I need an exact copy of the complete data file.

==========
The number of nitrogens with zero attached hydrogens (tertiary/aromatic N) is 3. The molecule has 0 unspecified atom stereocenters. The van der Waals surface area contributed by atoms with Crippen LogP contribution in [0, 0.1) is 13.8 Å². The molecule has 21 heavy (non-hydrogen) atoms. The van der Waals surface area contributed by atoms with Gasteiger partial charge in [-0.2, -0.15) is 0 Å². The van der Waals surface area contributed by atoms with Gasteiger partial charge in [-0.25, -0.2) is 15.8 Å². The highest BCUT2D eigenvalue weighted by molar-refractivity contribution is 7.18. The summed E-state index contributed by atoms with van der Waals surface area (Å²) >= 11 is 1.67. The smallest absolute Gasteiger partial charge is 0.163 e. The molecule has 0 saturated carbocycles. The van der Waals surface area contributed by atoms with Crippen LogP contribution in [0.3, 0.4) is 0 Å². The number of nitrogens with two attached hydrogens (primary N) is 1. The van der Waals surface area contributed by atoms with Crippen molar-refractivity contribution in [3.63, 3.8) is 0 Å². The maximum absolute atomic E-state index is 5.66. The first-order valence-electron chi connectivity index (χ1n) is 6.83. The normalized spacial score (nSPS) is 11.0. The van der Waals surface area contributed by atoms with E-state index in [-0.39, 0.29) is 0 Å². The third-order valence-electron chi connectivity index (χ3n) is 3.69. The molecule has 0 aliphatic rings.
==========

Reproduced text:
The number of nitrogens with zero attached hydrogens (tertiary/aromatic N) is 3. The molecule has 0 unspecified atom stereocenters. The van der Waals surface area contributed by atoms with Crippen LogP contribution in [0, 0.1) is 13.8 Å². The molecule has 21 heavy (non-hydrogen) atoms. The van der Waals surface area contributed by atoms with Gasteiger partial charge in [-0.2, -0.15) is 0 Å². The van der Waals surface area contributed by atoms with Gasteiger partial charge in [-0.25, -0.2) is 15.8 Å². The highest BCUT2D eigenvalue weighted by molar-refractivity contribution is 7.18. The summed E-state index contributed by atoms with van der Waals surface area (Å²) >= 11 is 1.67. The smallest absolute Gasteiger partial charge is 0.163 e. The molecule has 0 saturated carbocycles. The van der Waals surface area contributed by atoms with Crippen LogP contribution in [0.3, 0.4) is 0 Å². The number of nitrogens with two attached hydrogens (primary N) is 1. The van der Waals surface area contributed by atoms with Crippen molar-refractivity contribution in [3.63, 3.8) is 0 Å². The maximum absolute atomic E-state index is 5.66. The first-order valence-electron chi connectivity index (χ1n) is 6.83. The normalized spacial score (nSPS) is 11.0. The van der Waals surface area contributed by atoms with E-state index in [-0.39, 0.29) is 0 Å². The third-order valence-electron chi connectivity index (χ3n) is 3.69. The molecule has 0 aliphatic rings.